The book feels warm and friendly throughout – mainly down to the main character, and has pace and a good evolving plot. There are interspersed gossip columns reporting on showbiz, as well as letters from Elektra’s agent, and the most winning bit for me were the text messages between Elektra and various people, but most particularly her boyfriend. Archie is a phenomenal character – a great teen boy trying to navigate his way in the world, and with women.

It’s a book that hooks the reader right from the beginning, with great dialogue, realistic inner consciousness, and oodles of heart and humour. Age 11+. Take a look here.

 

What I Was Like At School by Karen McCombie

I’m feeling rather excited about 2017. An excellent start to the year with some children’s book gems falling onto my doormat. St Grizzles School for Girls, Goats and Random Boys by Karen McCombie, illustrated by Becka Moor is a madcap caper with a rather whizzy headteacher, triplets on stilts and a head-butting goat.

When Dani’s Mum lands a job looking at penguins’ bottoms in the Antarctic, Dani is signed up for St Grizelda’s School for Girls. But when she arrives, she discovers that this rather strict looking girls’ boarding school has had a change of headmistress…and direction!…

But through all the madness, this is the tale of a girl trying to overcome her angst at settling into a new place with its new rules – something with which almost all of us can identify. Karen’s writing is always springy, endearing and genuine – and this book is no exception. So I’m delighted to have her writing for MinervaReads about what she was like at school:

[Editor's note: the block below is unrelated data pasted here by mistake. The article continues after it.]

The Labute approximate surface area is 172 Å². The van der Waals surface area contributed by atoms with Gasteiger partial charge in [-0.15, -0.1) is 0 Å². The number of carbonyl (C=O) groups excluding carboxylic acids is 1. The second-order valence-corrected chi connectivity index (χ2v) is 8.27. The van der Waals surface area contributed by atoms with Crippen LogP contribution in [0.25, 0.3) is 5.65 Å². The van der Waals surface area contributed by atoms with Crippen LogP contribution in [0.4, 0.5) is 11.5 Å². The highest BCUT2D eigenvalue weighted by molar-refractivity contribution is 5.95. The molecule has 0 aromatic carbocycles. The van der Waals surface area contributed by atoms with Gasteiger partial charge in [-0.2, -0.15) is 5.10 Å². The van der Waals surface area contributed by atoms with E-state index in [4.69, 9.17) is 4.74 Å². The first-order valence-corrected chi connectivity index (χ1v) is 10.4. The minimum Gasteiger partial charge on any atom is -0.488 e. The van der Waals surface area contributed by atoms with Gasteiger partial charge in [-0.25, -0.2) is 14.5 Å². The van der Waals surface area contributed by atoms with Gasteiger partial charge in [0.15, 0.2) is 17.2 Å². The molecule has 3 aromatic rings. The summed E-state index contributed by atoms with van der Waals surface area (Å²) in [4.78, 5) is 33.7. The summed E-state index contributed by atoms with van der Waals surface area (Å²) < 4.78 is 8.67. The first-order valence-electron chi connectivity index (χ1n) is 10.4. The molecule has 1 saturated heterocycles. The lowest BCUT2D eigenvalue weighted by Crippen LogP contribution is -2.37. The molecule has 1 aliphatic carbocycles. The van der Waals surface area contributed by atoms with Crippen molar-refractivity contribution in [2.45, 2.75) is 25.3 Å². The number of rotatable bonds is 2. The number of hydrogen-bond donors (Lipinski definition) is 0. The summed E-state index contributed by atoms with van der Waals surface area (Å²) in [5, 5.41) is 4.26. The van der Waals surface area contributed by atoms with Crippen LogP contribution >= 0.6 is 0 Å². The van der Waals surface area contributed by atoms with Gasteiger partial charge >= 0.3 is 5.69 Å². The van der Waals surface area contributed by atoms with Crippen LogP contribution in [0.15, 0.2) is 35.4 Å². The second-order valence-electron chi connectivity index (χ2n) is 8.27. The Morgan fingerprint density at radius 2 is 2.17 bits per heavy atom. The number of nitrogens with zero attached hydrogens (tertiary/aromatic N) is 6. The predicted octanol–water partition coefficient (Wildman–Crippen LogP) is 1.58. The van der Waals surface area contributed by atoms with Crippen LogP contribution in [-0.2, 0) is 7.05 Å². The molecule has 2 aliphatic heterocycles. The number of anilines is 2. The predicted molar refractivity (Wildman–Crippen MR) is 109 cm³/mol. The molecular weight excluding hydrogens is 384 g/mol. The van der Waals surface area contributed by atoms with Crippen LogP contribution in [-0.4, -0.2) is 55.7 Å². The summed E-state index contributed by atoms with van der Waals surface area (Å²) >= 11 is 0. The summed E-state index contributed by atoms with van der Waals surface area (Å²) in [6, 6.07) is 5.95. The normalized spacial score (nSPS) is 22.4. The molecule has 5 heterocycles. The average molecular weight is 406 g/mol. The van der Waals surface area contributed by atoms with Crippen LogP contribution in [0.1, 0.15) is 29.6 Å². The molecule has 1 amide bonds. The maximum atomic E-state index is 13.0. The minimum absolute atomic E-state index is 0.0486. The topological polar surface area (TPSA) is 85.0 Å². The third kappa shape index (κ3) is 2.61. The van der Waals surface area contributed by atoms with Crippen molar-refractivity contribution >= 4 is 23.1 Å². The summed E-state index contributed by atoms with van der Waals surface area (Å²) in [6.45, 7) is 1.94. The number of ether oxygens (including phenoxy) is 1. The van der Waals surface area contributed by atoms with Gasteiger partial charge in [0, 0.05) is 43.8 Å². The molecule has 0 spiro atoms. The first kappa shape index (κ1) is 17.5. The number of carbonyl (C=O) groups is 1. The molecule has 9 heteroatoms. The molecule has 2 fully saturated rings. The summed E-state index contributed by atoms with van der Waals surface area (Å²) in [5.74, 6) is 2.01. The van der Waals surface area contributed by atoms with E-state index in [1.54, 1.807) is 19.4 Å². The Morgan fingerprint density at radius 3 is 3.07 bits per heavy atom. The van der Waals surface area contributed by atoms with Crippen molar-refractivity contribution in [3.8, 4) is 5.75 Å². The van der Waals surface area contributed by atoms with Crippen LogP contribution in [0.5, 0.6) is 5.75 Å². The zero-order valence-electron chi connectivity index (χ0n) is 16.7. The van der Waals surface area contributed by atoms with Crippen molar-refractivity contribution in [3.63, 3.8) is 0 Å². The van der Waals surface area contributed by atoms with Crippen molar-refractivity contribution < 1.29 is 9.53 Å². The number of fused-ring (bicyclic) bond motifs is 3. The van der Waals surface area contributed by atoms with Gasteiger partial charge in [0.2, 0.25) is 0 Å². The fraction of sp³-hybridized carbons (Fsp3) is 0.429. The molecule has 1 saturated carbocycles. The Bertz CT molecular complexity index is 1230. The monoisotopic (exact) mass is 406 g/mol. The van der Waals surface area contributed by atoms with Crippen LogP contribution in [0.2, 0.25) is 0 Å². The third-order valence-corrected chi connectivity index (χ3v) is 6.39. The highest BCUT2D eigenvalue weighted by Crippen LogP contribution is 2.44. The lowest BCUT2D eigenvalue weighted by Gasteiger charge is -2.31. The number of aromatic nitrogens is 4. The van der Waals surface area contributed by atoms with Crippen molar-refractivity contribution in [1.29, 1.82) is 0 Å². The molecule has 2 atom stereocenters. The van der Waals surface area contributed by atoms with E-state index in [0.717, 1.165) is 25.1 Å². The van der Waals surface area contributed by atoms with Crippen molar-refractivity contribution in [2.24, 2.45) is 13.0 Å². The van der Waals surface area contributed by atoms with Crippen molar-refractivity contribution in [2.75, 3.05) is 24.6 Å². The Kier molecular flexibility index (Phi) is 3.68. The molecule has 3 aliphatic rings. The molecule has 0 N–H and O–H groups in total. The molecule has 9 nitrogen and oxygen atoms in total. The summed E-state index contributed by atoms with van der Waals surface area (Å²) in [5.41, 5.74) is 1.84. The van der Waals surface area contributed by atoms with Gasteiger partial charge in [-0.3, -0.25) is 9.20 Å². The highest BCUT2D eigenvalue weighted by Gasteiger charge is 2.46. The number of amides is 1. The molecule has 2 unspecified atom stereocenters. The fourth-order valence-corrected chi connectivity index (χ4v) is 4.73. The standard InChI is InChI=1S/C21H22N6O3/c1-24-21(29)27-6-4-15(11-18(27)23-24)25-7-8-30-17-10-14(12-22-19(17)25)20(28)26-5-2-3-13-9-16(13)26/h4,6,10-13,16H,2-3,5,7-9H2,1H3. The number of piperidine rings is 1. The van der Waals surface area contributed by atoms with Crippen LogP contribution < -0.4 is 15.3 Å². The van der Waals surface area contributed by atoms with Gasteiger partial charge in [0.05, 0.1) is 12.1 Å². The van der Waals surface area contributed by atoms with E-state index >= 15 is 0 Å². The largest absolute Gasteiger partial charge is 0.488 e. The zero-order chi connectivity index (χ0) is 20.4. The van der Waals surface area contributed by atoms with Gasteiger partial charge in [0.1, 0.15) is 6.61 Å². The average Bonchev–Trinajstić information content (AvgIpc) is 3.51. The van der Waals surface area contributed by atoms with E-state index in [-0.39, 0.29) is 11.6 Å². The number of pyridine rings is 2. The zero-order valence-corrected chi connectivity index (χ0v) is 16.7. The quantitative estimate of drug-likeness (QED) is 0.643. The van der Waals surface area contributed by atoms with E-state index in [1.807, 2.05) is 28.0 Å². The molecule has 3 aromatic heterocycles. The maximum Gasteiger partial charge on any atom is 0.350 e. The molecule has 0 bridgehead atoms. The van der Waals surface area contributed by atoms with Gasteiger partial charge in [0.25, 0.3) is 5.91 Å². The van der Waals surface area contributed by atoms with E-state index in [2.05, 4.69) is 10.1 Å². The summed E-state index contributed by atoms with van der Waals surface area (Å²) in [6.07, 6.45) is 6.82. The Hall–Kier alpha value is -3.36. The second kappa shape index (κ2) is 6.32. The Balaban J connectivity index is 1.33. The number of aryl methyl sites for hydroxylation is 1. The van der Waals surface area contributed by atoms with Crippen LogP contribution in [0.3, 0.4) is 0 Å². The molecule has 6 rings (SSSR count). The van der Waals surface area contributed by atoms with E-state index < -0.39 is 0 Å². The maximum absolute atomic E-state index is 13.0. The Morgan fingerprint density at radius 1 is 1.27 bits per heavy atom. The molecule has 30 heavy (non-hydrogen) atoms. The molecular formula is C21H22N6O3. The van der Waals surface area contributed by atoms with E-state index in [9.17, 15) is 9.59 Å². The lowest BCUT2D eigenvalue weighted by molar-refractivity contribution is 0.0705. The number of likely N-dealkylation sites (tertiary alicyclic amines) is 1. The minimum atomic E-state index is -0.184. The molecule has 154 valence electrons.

Try to picture Beaker from the Muppets, all googly-eyed with shyness, only a panicked “meep!” coming out of his mouth when expected to talk. That is ME, practically the whole way through primary school.

It didn’t help that we moved from Scotland to Australia to Scotland again, traversing five schools in all. Oh, the total non-joy of being the new girl x 5!  (How to reduce a naturally shy kid to a trembling kid-shaped jelly…)

(Karen at school)

It also didn’t help that I had an undiagnosed hearing problem for a year when I was little, and fell massively behind in class. (Shy girl blinks at everything going on around her, doesn’t have a clue what’s happening.)

But things improved once…

  1. my hearing issue was spotted and addressed
  2. I got help catching up
  3. I found out I was a bit good at this writing lark.

One teacher in particular spotted some sparkiness in my writing – hurrah! But in an attempt to have an eye-dabbing, heartstring-tugging moment where she cured me of my shyness and helped my confidence blossom in one fell swoop, Miss Thomson asked me to stand up and read my ‘excellent’ short story aloud to my classmates.

Sadly, all my classmates could make out was an alarmingly trembly girl who squeaked “Meep-meep-meep-meep!” at top-speed and then flooped into her seat before she keeled over…

Luckily, secondary school was a BIG improvement. For a start, there was only the ONE secondary school, rather than multiple options. Things got better with the discovery of a vast library, cool art rooms, drama club, fab friends and lashings and lashings of black eyeliner.

(Karen with her black eyeliner)

Secondary school was also the time I had a Very Stern Talk with my shyness. I explained to it that I understood where it was coming from, but from now on, I wasn’t going to let it stop me from doing what I wanted to do. Of course, it sulked, and still liked to trip me up from time-to-time (as it does now), but at least it just moped in the wings instead of taking centre stage and spoiling all my fun.

So I suppose Beating the Lurking Shyness Monster was one major thing I accomplished during my years at school. If only there was a GCSE in that; I’m sure I’d’ve got an A+…

Thanks so much to Karen McCombie. You can buy St Grizzle’s School for Girls, Goats and Random Boys here. It’s suitable for age 7+ years, and contains lashings of fun.

Christmas Round Up

It’s nearly Christmas. Bring out the bells and lights, decorate the tree. Here are some new Christmas-themed book delights to wrap up for the big day. Click on the book title for a link to buy. Click here for my non-Christmas themed holiday gift selection.